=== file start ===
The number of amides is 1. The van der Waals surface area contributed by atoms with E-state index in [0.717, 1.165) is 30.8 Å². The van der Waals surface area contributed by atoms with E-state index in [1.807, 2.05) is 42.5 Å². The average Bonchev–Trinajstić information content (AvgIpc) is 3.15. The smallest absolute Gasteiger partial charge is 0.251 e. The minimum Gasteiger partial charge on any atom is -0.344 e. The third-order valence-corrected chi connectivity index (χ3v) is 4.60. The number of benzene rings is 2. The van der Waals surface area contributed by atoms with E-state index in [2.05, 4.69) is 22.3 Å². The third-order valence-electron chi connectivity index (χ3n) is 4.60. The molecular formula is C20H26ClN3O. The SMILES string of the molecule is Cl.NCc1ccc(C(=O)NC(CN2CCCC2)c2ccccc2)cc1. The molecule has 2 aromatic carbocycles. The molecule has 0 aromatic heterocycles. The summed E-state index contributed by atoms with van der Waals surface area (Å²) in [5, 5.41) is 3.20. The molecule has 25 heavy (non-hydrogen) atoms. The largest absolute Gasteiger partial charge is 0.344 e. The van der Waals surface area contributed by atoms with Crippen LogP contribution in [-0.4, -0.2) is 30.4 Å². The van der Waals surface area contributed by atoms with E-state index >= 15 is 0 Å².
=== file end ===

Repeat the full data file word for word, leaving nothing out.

The number of amides is 1. The van der Waals surface area contributed by atoms with E-state index in [0.717, 1.165) is 30.8 Å². The van der Waals surface area contributed by atoms with E-state index in [1.807, 2.05) is 42.5 Å². The average Bonchev–Trinajstić information content (AvgIpc) is 3.15. The smallest absolute Gasteiger partial charge is 0.251 e. The minimum Gasteiger partial charge on any atom is -0.344 e. The third-order valence-corrected chi connectivity index (χ3v) is 4.60. The number of benzene rings is 2. The van der Waals surface area contributed by atoms with E-state index in [2.05, 4.69) is 22.3 Å². The third-order valence-electron chi connectivity index (χ3n) is 4.60. The molecular formula is C20H26ClN3O. The SMILES string of the molecule is Cl.NCc1ccc(C(=O)NC(CN2CCCC2)c2ccccc2)cc1. The molecule has 2 aromatic carbocycles. The molecule has 0 aromatic heterocycles. The summed E-state index contributed by atoms with van der Waals surface area (Å²) in [5, 5.41) is 3.20. The molecule has 25 heavy (non-hydrogen) atoms. The largest absolute Gasteiger partial charge is 0.344 e. The van der Waals surface area contributed by atoms with Crippen LogP contribution in [-0.4, -0.2) is 30.4 Å². The van der Waals surface area contributed by atoms with E-state index >= 15 is 0 Å².